Captured 15 Years Ago

From a Long-Ago Archived Blog, Musings from Myopia, My Original Blog: Posted on August 10, 2008. 

I’ve grown so accustomed to using this blog to release pent-up (and not-so-pent-up) emotions. It’s hard not to let it be an easy outlet for my anger, fear, joy, loneliness, happiness, sullenness, emptiness, or angst. But there are some things one just shouldn’t share with a blog or, rather, with the rest of the world. Some pieces of our personal lives should remain private, hidden, and shielded from public view. But that’s increasingly hard to execute.

This is not news to most readers, I know. It’s probably not news to me. But today I am thinking about the value of anonymity or, at least, the desirability of anonymity. Try as we might, we cannot maintain anonymity the way we once could. Online searches of  Google or Intellius or dozens of other sites can give us details about people that we probably shouldn’t know and certainly shouldn’t want to know.

The identity of people posting messages on blogs or in chat rooms or simply responding to email messages is not private. With certain modest skills and basic tools at hand, one’s most private electronic communications to one’s innermost circle can be fodder for YouTube or FaceBook or god knows what else.

By the time it occurs to you that your identity, your entire life, is available for public view, it’s probably too late. Your secrets are out.

A would-be employer is reading your personal medical history with interest and horror and is busy deleting the job offer she had just written. Details of your visit to an abortion clinic as a teenager are being reviewed by investigative reporters, their neighbors, and your minister’s mistress. Your long-ago-expunged arrest record for DUI in the idiocy of your youth finds its way onto your employer’s desk at M.A.D.D. headquarters. Your sordid affair with a married biological weapons specialist in Second Life is thrown in your face by your spouse and your fellow members of the board of Amnesty International.

The hardest part of facing the fact that there is no anonymity anymore is that people you trust may be feeding details of your life to recipients who are hungry for the slightest shred of damning dirt. Either that, or you’re growing paranoid. But you better not let that cat out of the bag; it could be just the tidbit they’ve been looking for.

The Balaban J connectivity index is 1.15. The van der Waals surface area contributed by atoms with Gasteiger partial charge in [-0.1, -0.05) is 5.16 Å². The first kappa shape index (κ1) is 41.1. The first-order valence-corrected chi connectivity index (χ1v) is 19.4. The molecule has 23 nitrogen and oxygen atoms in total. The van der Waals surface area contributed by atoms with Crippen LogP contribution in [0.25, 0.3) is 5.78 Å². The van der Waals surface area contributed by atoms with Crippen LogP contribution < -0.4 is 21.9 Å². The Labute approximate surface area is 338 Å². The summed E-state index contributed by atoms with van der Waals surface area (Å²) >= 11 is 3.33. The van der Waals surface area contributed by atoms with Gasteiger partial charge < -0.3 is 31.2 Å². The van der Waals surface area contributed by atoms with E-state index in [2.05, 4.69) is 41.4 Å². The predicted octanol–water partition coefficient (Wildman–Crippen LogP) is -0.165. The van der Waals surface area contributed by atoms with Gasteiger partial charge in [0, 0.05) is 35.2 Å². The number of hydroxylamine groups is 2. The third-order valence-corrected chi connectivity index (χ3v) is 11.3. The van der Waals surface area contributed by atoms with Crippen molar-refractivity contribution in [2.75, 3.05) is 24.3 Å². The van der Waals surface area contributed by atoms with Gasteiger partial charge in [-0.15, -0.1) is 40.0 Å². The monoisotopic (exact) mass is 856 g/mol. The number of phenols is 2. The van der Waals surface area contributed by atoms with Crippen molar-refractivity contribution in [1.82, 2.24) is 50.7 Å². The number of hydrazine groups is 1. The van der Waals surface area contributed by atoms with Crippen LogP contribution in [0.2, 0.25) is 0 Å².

Occasionally I dredge up the remnants of my original blog, which I called Musings from Myopia. Some of its contents strike me as funny. Other posts trigger memories of a time I cannot bring back; those can, and often do, bring me to tears. I am sometimes surprised by how often I mentioned my wife. That lifetime ago was so comfortable and, in many ways, perfect; I did not realize just how perfect it was until much, much later. Too late. That old blog, Musings from Myopia, had a consistent readership of one: my late sister. The lack of readers did not bother me in the slightest. I wrote it for myself, just as I write this one for me. Despite my frequent use of the old blog as a way to vent anger and frustrations, I recorded quite a lot of day-to-day minutia about my life. These days, I get both enjoyment and torment from reading those old posts. I sometimes think about gathering all of my blog posts…from all of my blogs…and then selecting many of them to edit for inclusion in a compilation. Some people might enjoy reading them. Most probably would not enjoy them in the least. Just another fantasy. Wading through several thousand pages of stream-of-consciousness-writing would be quite an undertaking. I am not sure how I would decide which of my posts to include and how much of each one I might extract for inclusion. It would be work. More work than I might want to perform. And it probably would require far more focused attention than I would be able to devote to the task. Still, I dream about doing it. But I probably won’t. I might find it terribly disheartening to discover, after publishing the monstrous volume(s), that sales of the book languished in the low two figures.


I have no pressing obligations today. I will spend the day at home, perhaps doing some long-delayed housework, maybe forcing myself to do some long-delayed church-work, possibly just reminiscing about long-ago-missed opportunities. I cannot seem to force myself to adjust my frame of mind this morning. Just being alive takes too much energy. But the thought of quitting is overwhelming. So I will plod along.

About John Swinburn

"Love not what you are but what you may become."― Miguel de Cervantes
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2 Responses to Captured 15 Years Ago

  1. Those people already know more about me than most, sir. So no worries. I will simply catalog each additional bit of the bitter invectives you share for use in the upcoming trial, which will determine the length of your prison sentence. 😉

  2. Sharing Caring Guy says:

    Oh! Did you not want me sharing details of your life to people who hate you? Ooops. My bad…

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